The obstacles of a writing group

Some of the obstacles in new faculty writing groups are similar to those found in first-year composition courses:  (1) lack of sincerity or commitment to the group/process, (2) the inability (or unwillingness) to offer usable feedback on another’s work, and (3) scheduling.

Some members of your group might not be getting what they need, so they stop attending meetings and participating in reviews.  In this case, restructuring the group might be beneficial.  Second, scheduling can be difficult, as new faculty members are juggling many activities as they settle into their new careers.  As George noted in an earlier ProfHacker column, Doodle can help in that regard.  If face-to-face meetings are problematic, online meetings can also work.  Lastly, just as in most first-year composition classes, the critique of another’s work is difficult.  No one wants to be harsh in his or her feedback to a potential life-long colleague, but the disingenuous comment, “oh, it’s good” doesn’t do anyone any favors.  Constructive feedback is a learned skill that requires time and trust.

How do you get started?

First, you will want to ask yourself some questions.  (summarized from an article in AAUP by Jennifer I. Friend and Juan Carlos González, “Get Together to Write.”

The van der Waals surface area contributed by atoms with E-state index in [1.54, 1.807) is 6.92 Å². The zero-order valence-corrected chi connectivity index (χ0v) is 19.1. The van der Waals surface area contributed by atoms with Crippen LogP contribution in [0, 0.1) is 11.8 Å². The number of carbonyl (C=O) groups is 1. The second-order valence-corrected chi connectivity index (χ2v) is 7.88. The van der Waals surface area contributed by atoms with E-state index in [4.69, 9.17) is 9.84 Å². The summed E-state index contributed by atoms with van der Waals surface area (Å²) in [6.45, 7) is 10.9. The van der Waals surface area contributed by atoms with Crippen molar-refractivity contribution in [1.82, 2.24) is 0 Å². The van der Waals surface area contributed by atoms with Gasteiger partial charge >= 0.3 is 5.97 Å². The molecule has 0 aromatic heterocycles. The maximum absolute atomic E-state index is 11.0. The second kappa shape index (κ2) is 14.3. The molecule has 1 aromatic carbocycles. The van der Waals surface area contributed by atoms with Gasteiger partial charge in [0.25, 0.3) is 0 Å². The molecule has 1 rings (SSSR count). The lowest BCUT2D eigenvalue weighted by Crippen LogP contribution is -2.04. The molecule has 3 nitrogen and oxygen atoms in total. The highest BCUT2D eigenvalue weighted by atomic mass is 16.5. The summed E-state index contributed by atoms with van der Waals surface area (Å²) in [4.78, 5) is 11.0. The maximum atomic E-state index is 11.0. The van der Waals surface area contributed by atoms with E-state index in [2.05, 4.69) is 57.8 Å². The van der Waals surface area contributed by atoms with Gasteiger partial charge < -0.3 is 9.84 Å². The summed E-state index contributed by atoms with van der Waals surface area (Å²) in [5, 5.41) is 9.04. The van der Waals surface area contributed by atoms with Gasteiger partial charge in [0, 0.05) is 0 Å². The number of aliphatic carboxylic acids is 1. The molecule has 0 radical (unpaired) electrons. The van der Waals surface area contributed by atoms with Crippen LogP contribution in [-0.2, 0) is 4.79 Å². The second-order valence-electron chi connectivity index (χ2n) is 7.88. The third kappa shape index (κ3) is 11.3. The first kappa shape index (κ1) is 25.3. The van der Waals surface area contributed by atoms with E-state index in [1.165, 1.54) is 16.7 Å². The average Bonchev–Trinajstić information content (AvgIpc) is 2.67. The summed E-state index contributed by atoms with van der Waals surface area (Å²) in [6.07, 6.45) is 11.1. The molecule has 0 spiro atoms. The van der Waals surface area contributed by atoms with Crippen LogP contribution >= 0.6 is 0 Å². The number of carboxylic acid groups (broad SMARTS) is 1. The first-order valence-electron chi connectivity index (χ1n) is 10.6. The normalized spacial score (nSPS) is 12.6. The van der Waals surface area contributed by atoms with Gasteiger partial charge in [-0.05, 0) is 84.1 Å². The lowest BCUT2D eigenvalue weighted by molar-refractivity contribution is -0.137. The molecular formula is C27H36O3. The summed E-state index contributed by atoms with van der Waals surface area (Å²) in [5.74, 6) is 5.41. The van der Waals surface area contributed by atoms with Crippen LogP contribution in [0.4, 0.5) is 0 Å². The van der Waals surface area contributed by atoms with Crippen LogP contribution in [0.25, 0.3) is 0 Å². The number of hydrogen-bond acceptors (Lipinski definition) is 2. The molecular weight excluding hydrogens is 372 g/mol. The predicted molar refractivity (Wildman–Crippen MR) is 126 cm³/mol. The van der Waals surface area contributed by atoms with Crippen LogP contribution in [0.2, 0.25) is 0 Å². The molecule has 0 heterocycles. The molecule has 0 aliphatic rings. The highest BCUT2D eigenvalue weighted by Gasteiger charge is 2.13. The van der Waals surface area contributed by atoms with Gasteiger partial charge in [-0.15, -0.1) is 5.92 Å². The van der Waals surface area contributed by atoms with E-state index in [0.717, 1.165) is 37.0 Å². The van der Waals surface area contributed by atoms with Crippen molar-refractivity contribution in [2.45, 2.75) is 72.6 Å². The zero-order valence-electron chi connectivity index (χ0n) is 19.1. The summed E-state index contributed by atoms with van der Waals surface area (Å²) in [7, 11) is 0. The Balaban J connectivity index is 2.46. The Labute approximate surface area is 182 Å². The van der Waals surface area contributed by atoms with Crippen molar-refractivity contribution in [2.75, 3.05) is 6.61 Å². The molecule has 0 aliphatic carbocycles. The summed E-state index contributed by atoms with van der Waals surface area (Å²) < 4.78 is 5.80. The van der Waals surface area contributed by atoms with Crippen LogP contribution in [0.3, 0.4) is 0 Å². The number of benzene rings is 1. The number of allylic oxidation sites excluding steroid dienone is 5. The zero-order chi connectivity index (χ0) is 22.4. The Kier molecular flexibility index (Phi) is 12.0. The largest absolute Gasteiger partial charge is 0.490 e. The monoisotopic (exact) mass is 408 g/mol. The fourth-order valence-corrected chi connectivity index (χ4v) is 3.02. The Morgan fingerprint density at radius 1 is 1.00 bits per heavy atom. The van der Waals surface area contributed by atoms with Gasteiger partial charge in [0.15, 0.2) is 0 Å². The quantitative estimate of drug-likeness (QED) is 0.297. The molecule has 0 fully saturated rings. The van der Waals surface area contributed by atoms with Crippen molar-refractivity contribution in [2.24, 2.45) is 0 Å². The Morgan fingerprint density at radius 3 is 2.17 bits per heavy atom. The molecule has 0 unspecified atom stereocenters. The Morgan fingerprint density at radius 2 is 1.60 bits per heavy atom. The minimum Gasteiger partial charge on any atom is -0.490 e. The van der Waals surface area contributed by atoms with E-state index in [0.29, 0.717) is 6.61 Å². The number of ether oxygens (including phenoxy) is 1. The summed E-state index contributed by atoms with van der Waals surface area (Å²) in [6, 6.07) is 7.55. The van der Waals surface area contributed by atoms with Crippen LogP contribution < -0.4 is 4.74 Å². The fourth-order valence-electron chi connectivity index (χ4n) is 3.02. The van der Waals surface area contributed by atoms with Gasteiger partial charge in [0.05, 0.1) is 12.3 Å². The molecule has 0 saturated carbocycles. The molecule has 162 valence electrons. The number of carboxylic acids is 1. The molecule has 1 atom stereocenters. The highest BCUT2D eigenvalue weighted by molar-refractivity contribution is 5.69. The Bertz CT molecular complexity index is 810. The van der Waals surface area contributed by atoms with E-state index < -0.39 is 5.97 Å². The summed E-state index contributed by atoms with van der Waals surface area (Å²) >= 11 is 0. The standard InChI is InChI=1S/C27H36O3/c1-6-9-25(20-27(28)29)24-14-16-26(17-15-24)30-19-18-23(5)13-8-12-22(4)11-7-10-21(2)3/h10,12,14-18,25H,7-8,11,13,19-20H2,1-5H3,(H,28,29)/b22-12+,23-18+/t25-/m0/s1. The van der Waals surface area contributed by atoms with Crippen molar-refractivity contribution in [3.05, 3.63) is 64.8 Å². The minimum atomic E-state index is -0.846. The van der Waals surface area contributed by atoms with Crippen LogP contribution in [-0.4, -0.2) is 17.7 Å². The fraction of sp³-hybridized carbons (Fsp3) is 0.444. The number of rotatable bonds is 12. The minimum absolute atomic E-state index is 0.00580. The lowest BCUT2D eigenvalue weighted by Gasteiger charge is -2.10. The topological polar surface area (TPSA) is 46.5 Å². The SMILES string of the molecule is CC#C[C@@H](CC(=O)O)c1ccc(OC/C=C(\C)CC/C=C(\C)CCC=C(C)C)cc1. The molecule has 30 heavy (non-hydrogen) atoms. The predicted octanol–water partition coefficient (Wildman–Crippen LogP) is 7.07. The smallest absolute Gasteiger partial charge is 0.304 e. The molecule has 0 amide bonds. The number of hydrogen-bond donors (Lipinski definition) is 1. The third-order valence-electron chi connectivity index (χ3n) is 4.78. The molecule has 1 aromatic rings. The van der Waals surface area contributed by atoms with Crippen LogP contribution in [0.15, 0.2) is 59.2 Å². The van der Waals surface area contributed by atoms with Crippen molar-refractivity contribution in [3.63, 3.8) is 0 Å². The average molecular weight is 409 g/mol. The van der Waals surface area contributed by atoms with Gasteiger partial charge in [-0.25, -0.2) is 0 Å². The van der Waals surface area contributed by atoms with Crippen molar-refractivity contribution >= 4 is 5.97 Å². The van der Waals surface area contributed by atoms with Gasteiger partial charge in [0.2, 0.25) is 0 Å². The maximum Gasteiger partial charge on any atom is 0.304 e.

• What do I want from a writing group?
  • What do I expect from a reader of my works-in-progress?
  • What do I expect to contribute as a reader of others’ works-in-progress?
  • What are my priorities for a writing group?
  • What’s more important to me: professional publication, or personal satisfaction?
  • What kind of timeframe can I reasonably expect to maintain?
  • What kind of interaction with others do I want (face-to-face meetings once a month, online forums daily)?

You can ask first-year tenure-track faculty who are in your cohort to join you in a writing group.  You could work through your dean.  You could ask the Excellence in Teaching center (or the equivalent on your campus) for recommendations. Your dean or other campus mentors could help you find facilitators for your group if that’s the way you want to go.  (You might also choose not to have an outside person in your group, as sharing responsibility among group members is more your style.)

What do you have to add?

What have been your experiences with writing groups (face-to-face, online, or other forms)?  What are some of the solutions to writing group obstacles you have found?  What are some of the many benefits?  What advice could you offer new tenure-track faculty as they begin the process of writing for a living?  Leave your advice/comments below.

[Photo by Flickr user margolove; Creative Commons licensed]